Posted by Jonathan Maus (Publisher/Editor) on November 24th, 2010 at 10:24 am
nose (black piece) as part of routine
maintenance on the Esplanade.
(Photos © J. Maus)
Routine repairs to the guardrails of the ramps that lead to the floating portion of the Eastbank Esplanade are set to begin this monday (11/29). Also, according to Portland Parks and Recreation, the work will include the installation of a new “ramp nose” with a shallower slope than the existing ones. This test installation of a shallower transition piece comes in response to a crash back in July and concerns that the existing bumps are too severe and are unneccessarily jarring to bike riders.
This past summer, Ron Richings was riding on the Esplanade when the bumps on the ramps jarred his bike and led to a crash that damaged his bike and required shoulder surgery to repair his rotator cuff (which severed in three places). After that crash (which, along with others I’d heard about, validated concerns I’d had about those bumps for a long time), I met with Bob Downing, the Central Services and Asset Systems Manager the Portland Parks and Recreation bureau.
Downing inspected the ramps and agreed that something could be done to make the transition pieces smoother. Downing says the new ramp nose material will have a slope that’s about half as steep as the existing ones and it will be installed in a test location. If they work, Parks will replace the rest of them with the new material.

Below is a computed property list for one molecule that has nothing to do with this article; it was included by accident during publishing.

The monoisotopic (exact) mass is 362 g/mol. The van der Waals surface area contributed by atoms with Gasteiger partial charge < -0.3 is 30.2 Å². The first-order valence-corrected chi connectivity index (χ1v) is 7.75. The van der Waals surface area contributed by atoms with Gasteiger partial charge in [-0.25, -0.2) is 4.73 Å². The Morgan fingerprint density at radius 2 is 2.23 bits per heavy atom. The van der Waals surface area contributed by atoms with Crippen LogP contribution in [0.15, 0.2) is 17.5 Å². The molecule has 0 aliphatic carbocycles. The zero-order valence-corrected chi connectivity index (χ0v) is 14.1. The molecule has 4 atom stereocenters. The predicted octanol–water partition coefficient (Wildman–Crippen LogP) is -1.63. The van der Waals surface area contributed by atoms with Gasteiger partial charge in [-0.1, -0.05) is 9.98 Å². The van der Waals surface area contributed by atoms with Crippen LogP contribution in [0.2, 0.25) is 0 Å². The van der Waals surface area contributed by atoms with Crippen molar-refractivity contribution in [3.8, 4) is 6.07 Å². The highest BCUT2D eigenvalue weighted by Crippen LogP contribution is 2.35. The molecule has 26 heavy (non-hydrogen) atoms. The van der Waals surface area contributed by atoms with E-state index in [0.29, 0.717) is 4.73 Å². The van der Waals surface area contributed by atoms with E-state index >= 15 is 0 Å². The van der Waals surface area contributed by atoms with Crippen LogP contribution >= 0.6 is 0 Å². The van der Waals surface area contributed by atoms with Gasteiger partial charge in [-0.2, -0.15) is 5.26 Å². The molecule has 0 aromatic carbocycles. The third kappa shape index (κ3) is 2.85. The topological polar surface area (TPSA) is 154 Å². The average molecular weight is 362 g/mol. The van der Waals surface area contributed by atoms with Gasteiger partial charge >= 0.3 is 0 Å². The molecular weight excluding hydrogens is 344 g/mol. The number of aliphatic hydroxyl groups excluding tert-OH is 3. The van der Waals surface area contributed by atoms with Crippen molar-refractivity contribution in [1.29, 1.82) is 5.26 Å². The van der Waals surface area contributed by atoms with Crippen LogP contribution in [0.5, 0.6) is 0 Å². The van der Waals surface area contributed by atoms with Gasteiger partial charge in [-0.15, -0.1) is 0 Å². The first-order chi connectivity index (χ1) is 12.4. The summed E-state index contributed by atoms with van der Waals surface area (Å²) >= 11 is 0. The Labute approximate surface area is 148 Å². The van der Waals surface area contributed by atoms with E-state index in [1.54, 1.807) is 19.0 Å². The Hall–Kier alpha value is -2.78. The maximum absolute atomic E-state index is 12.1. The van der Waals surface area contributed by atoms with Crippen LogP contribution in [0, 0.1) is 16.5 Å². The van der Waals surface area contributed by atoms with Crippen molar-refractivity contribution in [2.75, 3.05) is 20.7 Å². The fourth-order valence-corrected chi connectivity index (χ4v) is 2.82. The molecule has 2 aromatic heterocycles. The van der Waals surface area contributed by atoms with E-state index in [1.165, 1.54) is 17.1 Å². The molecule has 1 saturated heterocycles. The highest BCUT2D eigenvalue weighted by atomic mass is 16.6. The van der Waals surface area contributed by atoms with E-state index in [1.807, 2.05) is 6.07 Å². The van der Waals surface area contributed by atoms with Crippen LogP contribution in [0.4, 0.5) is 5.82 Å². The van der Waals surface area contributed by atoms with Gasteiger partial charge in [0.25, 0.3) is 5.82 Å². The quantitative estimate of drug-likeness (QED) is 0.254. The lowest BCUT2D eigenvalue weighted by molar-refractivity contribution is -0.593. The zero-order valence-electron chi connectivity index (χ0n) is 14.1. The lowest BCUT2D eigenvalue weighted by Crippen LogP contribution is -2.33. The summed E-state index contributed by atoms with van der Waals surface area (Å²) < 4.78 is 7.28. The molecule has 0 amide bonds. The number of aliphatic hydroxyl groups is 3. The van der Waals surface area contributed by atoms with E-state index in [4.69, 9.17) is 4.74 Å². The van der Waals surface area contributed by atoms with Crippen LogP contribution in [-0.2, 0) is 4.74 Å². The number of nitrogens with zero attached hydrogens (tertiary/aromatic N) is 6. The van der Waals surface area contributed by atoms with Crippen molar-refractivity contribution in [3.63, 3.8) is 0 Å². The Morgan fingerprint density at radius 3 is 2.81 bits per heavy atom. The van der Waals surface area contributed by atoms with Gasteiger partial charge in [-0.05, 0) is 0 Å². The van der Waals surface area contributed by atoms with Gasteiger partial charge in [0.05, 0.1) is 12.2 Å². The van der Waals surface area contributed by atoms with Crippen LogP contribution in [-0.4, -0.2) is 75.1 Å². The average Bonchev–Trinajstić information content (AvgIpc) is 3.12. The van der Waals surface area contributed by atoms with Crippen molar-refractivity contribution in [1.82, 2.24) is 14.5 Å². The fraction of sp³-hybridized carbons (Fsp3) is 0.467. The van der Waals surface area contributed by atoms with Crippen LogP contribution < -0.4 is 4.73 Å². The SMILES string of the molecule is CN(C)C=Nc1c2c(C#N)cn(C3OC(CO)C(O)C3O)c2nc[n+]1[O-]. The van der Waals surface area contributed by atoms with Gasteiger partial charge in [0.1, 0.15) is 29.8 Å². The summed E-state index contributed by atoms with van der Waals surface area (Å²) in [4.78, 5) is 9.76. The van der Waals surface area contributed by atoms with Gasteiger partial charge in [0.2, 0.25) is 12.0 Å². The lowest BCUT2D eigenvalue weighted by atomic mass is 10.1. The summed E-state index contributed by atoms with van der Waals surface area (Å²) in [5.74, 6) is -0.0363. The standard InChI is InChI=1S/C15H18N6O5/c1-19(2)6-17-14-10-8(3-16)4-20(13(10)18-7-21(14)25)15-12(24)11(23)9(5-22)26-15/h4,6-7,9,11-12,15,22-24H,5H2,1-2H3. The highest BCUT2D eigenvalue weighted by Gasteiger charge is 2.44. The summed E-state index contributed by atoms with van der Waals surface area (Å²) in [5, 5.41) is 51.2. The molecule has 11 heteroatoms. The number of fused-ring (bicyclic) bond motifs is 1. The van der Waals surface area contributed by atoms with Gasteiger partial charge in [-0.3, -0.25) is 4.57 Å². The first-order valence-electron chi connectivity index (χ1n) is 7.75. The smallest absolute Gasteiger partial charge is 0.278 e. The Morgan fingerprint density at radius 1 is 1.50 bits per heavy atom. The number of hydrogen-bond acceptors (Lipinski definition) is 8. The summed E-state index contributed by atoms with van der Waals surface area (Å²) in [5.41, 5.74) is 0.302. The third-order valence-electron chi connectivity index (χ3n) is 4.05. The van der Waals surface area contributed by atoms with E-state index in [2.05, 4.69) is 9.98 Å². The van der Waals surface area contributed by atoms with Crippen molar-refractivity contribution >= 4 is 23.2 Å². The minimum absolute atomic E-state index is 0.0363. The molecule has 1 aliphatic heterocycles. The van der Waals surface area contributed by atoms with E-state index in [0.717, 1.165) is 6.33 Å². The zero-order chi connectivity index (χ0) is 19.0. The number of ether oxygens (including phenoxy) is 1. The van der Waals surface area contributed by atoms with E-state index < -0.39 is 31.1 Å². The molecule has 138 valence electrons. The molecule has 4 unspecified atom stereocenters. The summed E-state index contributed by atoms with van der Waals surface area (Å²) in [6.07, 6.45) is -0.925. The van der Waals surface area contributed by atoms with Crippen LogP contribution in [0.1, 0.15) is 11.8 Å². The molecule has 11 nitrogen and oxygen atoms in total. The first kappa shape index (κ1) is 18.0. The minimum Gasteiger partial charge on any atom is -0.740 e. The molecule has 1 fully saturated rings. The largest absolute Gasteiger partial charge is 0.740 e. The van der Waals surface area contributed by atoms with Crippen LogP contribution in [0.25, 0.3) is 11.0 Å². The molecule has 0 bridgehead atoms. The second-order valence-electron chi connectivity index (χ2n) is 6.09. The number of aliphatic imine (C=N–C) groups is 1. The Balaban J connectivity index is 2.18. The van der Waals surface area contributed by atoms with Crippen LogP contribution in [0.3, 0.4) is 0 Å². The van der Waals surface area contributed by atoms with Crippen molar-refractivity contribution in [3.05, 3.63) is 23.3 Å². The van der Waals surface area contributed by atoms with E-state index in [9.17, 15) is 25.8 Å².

Parks estimates the entire project (the guardrail work, not just this new bump material installation) will take an estimated three to four weeks. People using the ramps will be asked to walk around the construction area, which will narrow the ramps to six-feet in some places. There will also be intermittent closures of up to five minutes at a time. The work zone will only be in effect from 7:00 am to 5:00 pm on weekdays and there will be unimpeded access at all other times (except for other users of course, which you should always be mindful of).
Stay tuned for a report on how the new bumps work.